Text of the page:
Meanwhile, in the United States German immigrants were far from the battlefield, but life was difficult in other ways. The United States declared war on Germany on April 6, 1917. Germans living in the U.S. were warned to obey the law and surrender any weapons, explosives, or radios. Any who did not comply were arrested. Any non-naturalized German that was believed to be aiding the enemy were arrested and interred. By December, 1917, all male Germans in cities with populations over 5,000 had to report to either the post office or police station to register; the same rules applied to female Germans the following May.
Most of these records no longer exist, but I did once see the list of Philadelphia “enemy alien registrations” (now missing). In it were the names and addresses of my great-grandparents, Josef (now known as Joseph) and Marie Bergmeister, and their 20-year-old German-born daughter, Marie. My great-grandfather had not yet declared his intent to become a citizen of the United States, but he had lived in the country since 1900. Their four American-born children were safe from the registration requirements.
The Joseph Bergmeister living in America, despite being considered an “enemy alien” required to register with the authorities, was also required to register for the selective service act. On 12 September 1918, he registered for military service with the U.S. draft board in Philadelphia, PA, but he was never called into service by the U.S. military. Joseph’s brother Ignatz also registered with the draft board in Elizabeth, NJ on the same day.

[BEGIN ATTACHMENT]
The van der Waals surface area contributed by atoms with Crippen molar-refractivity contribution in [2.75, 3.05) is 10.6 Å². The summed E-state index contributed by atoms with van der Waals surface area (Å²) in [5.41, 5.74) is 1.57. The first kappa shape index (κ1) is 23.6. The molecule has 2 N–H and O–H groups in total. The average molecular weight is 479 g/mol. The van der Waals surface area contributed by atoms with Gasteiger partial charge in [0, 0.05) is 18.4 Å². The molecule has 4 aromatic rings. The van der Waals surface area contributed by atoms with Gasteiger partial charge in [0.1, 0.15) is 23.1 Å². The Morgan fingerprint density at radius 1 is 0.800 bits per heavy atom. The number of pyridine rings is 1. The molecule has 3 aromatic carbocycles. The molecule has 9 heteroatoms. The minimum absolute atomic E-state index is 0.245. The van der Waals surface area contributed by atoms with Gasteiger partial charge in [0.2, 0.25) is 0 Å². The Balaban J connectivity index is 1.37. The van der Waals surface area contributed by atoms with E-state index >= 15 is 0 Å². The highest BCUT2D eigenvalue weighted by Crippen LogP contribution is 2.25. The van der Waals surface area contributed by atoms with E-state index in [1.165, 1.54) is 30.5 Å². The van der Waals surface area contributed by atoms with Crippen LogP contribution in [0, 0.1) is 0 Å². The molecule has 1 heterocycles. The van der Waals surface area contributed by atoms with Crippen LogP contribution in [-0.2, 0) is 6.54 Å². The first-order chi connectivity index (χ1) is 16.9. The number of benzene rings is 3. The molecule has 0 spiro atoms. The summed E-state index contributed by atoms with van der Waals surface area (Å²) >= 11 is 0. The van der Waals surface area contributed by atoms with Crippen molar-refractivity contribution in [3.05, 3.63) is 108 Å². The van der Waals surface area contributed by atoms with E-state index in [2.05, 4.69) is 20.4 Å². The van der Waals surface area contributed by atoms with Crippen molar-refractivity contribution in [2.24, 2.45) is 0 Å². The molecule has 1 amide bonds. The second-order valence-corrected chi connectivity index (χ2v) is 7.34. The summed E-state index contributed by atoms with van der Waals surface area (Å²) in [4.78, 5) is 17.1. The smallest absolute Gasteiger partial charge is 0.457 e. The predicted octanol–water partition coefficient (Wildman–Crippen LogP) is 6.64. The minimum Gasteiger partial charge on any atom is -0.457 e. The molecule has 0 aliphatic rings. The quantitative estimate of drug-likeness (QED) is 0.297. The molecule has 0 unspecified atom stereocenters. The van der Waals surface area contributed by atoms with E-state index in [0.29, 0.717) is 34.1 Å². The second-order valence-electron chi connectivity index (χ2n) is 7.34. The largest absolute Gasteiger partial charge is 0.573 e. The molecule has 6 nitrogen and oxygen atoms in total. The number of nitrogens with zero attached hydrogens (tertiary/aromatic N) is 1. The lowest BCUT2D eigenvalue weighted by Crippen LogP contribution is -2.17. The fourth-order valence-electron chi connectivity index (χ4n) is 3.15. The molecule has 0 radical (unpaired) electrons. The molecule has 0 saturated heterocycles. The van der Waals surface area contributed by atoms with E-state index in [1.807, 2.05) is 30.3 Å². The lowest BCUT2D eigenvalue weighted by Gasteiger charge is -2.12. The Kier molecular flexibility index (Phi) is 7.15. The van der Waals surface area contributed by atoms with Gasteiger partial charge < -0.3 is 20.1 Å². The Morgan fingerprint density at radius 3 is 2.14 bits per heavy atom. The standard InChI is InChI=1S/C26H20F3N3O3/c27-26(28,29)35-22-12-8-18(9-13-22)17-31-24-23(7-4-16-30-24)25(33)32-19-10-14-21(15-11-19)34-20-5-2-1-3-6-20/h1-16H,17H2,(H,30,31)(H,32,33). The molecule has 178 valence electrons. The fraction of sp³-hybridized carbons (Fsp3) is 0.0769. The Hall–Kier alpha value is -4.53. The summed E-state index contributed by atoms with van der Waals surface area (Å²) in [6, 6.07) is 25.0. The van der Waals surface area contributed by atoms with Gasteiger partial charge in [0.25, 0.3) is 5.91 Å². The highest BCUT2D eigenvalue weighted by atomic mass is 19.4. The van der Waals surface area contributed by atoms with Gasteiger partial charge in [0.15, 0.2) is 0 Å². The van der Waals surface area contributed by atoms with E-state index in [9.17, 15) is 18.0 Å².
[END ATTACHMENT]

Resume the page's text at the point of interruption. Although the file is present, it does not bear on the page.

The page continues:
Joseph Bergmeister's WWI draft card. Note that the German-born "Joseph" still signs his name Josef!
My relatives left no diaries or letters to reveal what they thought about these regulations, or about the war with their homeland, or if they knew the fate of their cousins in Germany or even kept in touch after immigration. One can only wonder what it felt like to suddenly be considered “the enemy” in the country you called home for so many years.
In Part 5, the final post in this series on the Bavarian Military Rosters, we will discover how closely the two Josef Bergmeister’s are related and see how many Bergmeister men were involved in the war fighting for Germany.